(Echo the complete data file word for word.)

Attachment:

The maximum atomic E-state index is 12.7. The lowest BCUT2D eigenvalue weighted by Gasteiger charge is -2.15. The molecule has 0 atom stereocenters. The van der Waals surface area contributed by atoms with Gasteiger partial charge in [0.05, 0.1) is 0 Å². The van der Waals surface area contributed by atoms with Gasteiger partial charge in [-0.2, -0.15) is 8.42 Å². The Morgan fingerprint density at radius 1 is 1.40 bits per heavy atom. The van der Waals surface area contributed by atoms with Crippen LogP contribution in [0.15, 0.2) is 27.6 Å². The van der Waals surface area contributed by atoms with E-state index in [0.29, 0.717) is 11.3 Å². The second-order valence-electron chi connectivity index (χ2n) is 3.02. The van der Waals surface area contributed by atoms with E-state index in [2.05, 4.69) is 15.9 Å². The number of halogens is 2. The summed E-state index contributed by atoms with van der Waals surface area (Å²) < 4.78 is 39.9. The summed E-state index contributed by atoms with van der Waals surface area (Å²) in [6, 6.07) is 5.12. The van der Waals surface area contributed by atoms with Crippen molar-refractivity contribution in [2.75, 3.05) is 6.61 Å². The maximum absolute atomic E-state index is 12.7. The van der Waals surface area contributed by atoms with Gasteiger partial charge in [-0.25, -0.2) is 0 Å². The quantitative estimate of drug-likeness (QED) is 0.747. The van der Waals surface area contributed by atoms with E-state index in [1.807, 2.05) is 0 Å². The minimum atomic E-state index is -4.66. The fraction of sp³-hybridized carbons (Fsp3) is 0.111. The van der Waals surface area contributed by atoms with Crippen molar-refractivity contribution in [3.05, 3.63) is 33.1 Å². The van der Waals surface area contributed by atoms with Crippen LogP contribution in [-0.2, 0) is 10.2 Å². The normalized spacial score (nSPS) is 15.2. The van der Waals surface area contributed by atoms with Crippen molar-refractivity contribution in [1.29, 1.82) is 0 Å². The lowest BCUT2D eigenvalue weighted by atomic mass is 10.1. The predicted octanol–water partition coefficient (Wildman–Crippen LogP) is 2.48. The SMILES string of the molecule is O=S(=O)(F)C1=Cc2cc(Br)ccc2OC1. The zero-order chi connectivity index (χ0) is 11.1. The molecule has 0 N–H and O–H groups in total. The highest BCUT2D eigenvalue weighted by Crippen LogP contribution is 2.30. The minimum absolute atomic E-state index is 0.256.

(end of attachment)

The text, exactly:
The maximum atomic E-state index is 12.7. The lowest BCUT2D eigenvalue weighted by Gasteiger charge is -2.15. The molecule has 0 atom stereocenters. The van der Waals surface area contributed by atoms with Gasteiger partial charge in [0.05, 0.1) is 0 Å². The van der Waals surface area contributed by atoms with Gasteiger partial charge in [-0.2, -0.15) is 8.42 Å². The Morgan fingerprint density at radius 1 is 1.40 bits per heavy atom. The van der Waals surface area contributed by atoms with Crippen LogP contribution in [0.15, 0.2) is 27.6 Å². The van der Waals surface area contributed by atoms with E-state index in [0.29, 0.717) is 11.3 Å². The second-order valence-electron chi connectivity index (χ2n) is 3.02. The van der Waals surface area contributed by atoms with E-state index in [2.05, 4.69) is 15.9 Å². The number of halogens is 2. The summed E-state index contributed by atoms with van der Waals surface area (Å²) < 4.78 is 39.9. The summed E-state index contributed by atoms with van der Waals surface area (Å²) in [6, 6.07) is 5.12. The van der Waals surface area contributed by atoms with Crippen molar-refractivity contribution in [2.75, 3.05) is 6.61 Å². The maximum absolute atomic E-state index is 12.7. The van der Waals surface area contributed by atoms with Gasteiger partial charge in [-0.25, -0.2) is 0 Å². The quantitative estimate of drug-likeness (QED) is 0.747. The van der Waals surface area contributed by atoms with E-state index in [1.807, 2.05) is 0 Å². The minimum atomic E-state index is -4.66. The fraction of sp³-hybridized carbons (Fsp3) is 0.111. The van der Waals surface area contributed by atoms with Crippen molar-refractivity contribution in [3.05, 3.63) is 33.1 Å². The van der Waals surface area contributed by atoms with Crippen LogP contribution in [-0.2, 0) is 10.2 Å². The normalized spacial score (nSPS) is 15.2. The van der Waals surface area contributed by atoms with Crippen molar-refractivity contribution in [1.29, 1.82) is 0 Å². The lowest BCUT2D eigenvalue weighted by atomic mass is 10.1. The predicted octanol–water partition coefficient (Wildman–Crippen LogP) is 2.48. The SMILES string of the molecule is O=S(=O)(F)C1=Cc2cc(Br)ccc2OC1. The zero-order chi connectivity index (χ0) is 11.1. The molecule has 0 N–H and O–H groups in total. The highest BCUT2D eigenvalue weighted by Crippen LogP contribution is 2.30. The minimum absolute atomic E-state index is 0.256.